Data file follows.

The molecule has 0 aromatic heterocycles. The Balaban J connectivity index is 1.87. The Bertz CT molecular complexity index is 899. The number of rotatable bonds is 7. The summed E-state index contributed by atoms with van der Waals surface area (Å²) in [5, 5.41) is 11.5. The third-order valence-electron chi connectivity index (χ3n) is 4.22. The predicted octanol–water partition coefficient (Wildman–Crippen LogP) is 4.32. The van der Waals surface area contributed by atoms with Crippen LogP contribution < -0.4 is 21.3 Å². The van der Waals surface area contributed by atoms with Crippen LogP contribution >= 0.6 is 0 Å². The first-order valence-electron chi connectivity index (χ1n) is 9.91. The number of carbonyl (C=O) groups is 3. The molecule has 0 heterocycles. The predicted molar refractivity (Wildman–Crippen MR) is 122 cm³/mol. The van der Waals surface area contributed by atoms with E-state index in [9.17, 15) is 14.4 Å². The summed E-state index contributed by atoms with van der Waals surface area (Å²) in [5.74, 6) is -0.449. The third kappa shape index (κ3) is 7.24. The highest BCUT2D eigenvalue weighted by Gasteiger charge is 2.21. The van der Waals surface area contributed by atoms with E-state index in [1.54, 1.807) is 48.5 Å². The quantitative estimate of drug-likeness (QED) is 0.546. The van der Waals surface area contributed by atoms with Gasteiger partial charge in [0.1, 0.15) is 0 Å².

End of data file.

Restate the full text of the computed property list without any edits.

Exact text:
The molecule has 0 aromatic heterocycles. The Balaban J connectivity index is 1.87. The Bertz CT molecular complexity index is 899. The number of rotatable bonds is 7. The summed E-state index contributed by atoms with van der Waals surface area (Å²) in [5, 5.41) is 11.5. The third-order valence-electron chi connectivity index (χ3n) is 4.22. The predicted octanol–water partition coefficient (Wildman–Crippen LogP) is 4.32. The van der Waals surface area contributed by atoms with Crippen LogP contribution < -0.4 is 21.3 Å². The van der Waals surface area contributed by atoms with Crippen LogP contribution >= 0.6 is 0 Å². The first-order valence-electron chi connectivity index (χ1n) is 9.91. The number of carbonyl (C=O) groups is 3. The molecule has 0 heterocycles. The predicted molar refractivity (Wildman–Crippen MR) is 122 cm³/mol. The van der Waals surface area contributed by atoms with E-state index in [9.17, 15) is 14.4 Å². The summed E-state index contributed by atoms with van der Waals surface area (Å²) in [5.74, 6) is -0.449. The third kappa shape index (κ3) is 7.24. The highest BCUT2D eigenvalue weighted by Gasteiger charge is 2.21. The van der Waals surface area contributed by atoms with E-state index in [1.54, 1.807) is 48.5 Å². The quantitative estimate of drug-likeness (QED) is 0.546. The van der Waals surface area contributed by atoms with Gasteiger partial charge in [0.1, 0.15) is 0 Å².